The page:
Maine’s Republican governor Paul LePage caused a huge controversy two weeks ago when his profanity-laced voice message attacking a Democratic state legislator was aired nationally. Some analysts thought it might force the two-term state executive to step down.
But it’s barely hurt LePage at all. And part of the reason is that Maine, especially the northern part of the state, has gone conservative in a big way since 2011, when LePage took office. He hasn’t always been popular but the state is clearly trending away from the Democrats and could end up in the GOP win column in November.
Clinton led by as much as 11 points just a month or so ago. But the lead has shriveled, and now polling analysts have switched Maine’s status from leaning “Clinton” to “toss up.” The latest polls released this week show Trump and Clinton in a statistical dead heat, 37%-37% with 11% for Libertarian Gary Johnson and 10% undecided
It’s a remarkable turnaround for a state that hasn’t gone Republican since 1988, when George H.W. Bush won 56% of the vote over Democrat Michael Dukakis.
Both men had New England ties but Bush had vacationed regularly for years in Kennbunkport, where he was well-known to locals and his visits made the news.
He was also the kind of moderate Republican that Maine residents usually prefer – and typically elect locally, too. The state’s senior senator, Susan Collins, is a committed centrist, and has often defied her party’s conservative wing by reaching to Democrats to forge bipartisan alliances. In the early years of the Obama administration, she was a key swing vote in the Senate on issues ranging from immigration to Obamacare.
But that was before the rise of the Tea party movement in 2010. Maine’s branch of the movement was a driving force behind LePage’s election, just as counterpart campaigns in Wisconsin, New Mexico and elsewhere led to conservative takeovers of their executive mansions, too. But LePage’s razon-thin victory in a plurality — which was repeated in 2014 when he received less than 50% of the vote in a three-way race — has thrust him into one battle after another with hostile Democrats and even some Republicans, who have resisted his attempts to rollback the state’s environmental protection laws and to eliminate the state income tax.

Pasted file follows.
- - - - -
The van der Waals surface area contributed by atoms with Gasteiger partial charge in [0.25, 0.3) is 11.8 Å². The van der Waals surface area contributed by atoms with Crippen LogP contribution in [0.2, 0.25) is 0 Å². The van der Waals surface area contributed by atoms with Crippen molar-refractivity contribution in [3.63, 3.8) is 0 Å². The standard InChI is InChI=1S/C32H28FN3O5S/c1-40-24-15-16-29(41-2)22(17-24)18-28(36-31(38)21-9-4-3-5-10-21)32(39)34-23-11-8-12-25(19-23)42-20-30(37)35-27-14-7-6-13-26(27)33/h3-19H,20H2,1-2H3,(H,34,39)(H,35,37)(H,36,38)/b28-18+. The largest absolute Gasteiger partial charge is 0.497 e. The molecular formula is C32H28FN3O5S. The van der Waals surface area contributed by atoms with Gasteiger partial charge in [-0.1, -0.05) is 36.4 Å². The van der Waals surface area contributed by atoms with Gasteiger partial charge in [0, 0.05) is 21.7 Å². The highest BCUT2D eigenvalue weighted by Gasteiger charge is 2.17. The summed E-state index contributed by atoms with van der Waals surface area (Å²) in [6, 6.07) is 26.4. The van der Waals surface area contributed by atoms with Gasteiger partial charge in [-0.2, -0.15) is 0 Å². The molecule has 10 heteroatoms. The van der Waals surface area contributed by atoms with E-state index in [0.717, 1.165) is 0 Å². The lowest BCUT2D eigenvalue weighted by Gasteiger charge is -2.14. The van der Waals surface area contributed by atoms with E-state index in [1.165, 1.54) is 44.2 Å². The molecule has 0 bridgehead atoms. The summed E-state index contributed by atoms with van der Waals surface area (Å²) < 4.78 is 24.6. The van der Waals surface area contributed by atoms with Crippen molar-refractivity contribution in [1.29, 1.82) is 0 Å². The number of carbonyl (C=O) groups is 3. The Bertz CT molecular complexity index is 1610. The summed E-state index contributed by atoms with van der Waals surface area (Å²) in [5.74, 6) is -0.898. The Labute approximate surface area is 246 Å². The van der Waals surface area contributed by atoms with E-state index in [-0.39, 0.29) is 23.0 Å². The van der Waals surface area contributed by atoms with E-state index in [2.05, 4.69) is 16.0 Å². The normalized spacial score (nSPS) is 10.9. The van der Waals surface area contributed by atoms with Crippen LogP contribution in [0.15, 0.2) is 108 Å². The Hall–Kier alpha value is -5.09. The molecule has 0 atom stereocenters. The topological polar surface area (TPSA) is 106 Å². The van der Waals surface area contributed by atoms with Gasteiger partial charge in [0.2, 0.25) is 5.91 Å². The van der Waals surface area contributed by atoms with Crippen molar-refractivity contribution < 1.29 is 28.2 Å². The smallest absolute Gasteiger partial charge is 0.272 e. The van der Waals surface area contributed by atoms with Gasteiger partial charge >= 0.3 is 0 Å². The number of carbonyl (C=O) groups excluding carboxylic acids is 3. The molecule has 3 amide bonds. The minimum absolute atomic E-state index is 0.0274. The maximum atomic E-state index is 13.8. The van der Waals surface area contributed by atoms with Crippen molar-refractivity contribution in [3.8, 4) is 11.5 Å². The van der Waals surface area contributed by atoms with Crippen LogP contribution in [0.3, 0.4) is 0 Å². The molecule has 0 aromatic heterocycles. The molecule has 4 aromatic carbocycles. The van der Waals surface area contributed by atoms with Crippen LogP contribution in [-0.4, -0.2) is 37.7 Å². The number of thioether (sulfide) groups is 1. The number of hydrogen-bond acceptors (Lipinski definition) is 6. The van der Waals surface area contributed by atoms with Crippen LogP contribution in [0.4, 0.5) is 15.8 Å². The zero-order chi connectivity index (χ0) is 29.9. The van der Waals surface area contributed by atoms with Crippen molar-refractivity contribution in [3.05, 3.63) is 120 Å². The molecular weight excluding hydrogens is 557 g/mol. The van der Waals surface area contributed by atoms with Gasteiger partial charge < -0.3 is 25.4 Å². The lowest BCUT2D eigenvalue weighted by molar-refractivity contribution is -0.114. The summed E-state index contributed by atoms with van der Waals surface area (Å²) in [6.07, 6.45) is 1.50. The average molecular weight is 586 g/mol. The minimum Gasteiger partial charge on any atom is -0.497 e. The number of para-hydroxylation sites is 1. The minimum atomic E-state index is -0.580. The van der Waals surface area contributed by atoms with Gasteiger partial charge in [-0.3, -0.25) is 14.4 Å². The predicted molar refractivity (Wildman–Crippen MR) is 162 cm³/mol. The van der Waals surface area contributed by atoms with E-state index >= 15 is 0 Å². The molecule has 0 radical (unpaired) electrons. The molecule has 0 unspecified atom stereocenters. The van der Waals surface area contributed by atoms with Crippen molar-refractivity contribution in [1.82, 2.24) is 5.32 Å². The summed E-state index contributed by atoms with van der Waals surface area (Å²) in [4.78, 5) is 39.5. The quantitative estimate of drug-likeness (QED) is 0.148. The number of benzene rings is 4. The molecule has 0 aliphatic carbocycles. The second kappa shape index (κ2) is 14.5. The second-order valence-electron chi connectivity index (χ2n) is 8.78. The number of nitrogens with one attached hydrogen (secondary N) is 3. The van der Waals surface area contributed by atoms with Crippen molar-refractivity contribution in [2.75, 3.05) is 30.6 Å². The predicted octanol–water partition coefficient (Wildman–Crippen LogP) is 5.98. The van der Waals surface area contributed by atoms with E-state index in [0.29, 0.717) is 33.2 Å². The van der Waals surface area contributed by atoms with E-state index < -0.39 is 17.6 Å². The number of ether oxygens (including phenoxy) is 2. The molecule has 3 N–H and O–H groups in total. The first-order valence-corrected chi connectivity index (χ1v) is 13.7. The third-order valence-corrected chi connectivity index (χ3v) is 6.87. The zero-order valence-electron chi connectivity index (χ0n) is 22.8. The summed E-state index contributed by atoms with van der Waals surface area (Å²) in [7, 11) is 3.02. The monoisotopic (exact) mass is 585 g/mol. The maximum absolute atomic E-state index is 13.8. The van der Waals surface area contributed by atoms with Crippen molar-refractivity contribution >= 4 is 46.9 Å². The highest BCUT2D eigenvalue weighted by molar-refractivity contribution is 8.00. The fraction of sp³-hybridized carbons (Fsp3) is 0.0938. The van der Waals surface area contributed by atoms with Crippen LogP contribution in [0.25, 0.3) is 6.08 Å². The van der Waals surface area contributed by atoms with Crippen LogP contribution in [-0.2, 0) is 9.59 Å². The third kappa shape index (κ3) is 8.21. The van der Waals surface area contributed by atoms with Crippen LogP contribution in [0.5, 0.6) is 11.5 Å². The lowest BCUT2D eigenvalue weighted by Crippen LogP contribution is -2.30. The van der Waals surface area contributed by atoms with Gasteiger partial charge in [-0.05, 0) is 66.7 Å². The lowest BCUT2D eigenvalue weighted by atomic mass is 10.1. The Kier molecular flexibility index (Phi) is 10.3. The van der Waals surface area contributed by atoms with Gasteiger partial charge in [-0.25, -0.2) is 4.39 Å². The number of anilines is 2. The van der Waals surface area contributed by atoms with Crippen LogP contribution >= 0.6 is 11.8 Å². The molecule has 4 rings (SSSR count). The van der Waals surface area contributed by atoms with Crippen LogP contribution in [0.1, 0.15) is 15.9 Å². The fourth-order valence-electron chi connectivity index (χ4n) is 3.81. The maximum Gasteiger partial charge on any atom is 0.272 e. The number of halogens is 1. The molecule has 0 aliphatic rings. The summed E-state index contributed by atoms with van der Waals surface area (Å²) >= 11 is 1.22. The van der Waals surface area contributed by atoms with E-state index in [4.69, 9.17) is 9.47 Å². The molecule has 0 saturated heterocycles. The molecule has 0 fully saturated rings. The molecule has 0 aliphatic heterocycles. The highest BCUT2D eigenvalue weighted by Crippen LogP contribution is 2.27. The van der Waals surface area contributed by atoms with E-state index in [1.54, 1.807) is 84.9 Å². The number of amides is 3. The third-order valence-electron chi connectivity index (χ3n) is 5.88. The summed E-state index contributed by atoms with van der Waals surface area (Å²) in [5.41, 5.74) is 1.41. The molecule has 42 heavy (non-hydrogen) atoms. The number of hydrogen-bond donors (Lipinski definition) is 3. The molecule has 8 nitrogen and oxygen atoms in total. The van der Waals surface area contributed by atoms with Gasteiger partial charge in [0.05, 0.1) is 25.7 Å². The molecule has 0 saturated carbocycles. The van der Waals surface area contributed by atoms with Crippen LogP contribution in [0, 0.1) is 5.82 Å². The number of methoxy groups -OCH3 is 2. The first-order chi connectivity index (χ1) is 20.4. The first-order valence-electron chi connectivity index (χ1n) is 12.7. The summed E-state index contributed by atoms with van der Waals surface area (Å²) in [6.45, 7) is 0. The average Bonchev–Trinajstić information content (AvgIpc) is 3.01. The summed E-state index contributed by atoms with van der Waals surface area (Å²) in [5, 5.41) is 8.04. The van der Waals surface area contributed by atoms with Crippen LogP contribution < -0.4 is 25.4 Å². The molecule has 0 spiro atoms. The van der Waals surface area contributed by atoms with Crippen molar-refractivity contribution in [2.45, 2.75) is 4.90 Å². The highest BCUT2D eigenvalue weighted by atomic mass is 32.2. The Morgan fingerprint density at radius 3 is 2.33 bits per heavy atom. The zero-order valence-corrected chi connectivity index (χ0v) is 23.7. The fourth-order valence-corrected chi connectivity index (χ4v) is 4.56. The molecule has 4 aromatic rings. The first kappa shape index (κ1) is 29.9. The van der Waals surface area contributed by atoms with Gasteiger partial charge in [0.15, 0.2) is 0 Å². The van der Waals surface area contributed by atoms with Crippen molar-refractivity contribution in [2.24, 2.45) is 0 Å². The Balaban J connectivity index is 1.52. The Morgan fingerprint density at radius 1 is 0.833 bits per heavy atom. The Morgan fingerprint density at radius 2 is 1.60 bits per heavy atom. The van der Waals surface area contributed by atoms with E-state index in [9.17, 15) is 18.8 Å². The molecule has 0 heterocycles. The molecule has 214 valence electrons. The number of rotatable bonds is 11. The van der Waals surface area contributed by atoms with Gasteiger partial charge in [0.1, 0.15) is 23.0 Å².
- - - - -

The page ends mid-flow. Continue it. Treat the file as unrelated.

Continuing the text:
His tenure as governor has been erratic – and bizarre. He promised to block several dozen Democratic-sponsored laws but somehow forgot to sign the vetoes – and he failed to convince the state Supreme Court to give him a second chance. So the laws ended up getting enacted. Democrats, and even many Republicans, have called him a “national embarrassment,” but he has steadfastly refused to step down.
Many of LePage’s outbursts can only be described as “Trumpian.” He once told the NAACP to “kiss my butt” when the group criticized his refused to attend the annual Martin Luther King celebration. And when state environmental groups warned that water bottles containing the toxin Bisphenol A could damage female hormones, he joked that some women might end up “growing beards.”
So how has LePage survived? For one thing, Maine’s economy is hurting badly. The state’s heavily dependent on manufacturing — especially of wood and paper products — which the recession and global competition have damaged badly. Maine’s unemployment rate is improving but its growth rate is one of the worst in the nation. After eight years of Obama, a growing number of voters think it’s time for a change.
Still, the state has just 4 electoral votes, and they are assigned in an unusual way. Two go to the candidate that wins the popular vote statewide, while the remaining 2 are split between the winner of each of Maine’s two congressional districts, one in the north (CD-2), the other down south (CD-1). Currently, Trump has a lock on Maine CD-2, while Clinton leads by a much smaller margin in CD 1, but the state as a whole is beginning to trend toward Trump.
Symbolically, this is already a huge blow to Clinton. Obama twice won by 15 points here and Maine was never expected to be competitive in 2016. And even a swing of just 2-4 electoral votes could matter in November. In some hypothetical scenarios, Clinton squeaks by Trump with 271-273 votes. That means a surprise loss might well cost her the election.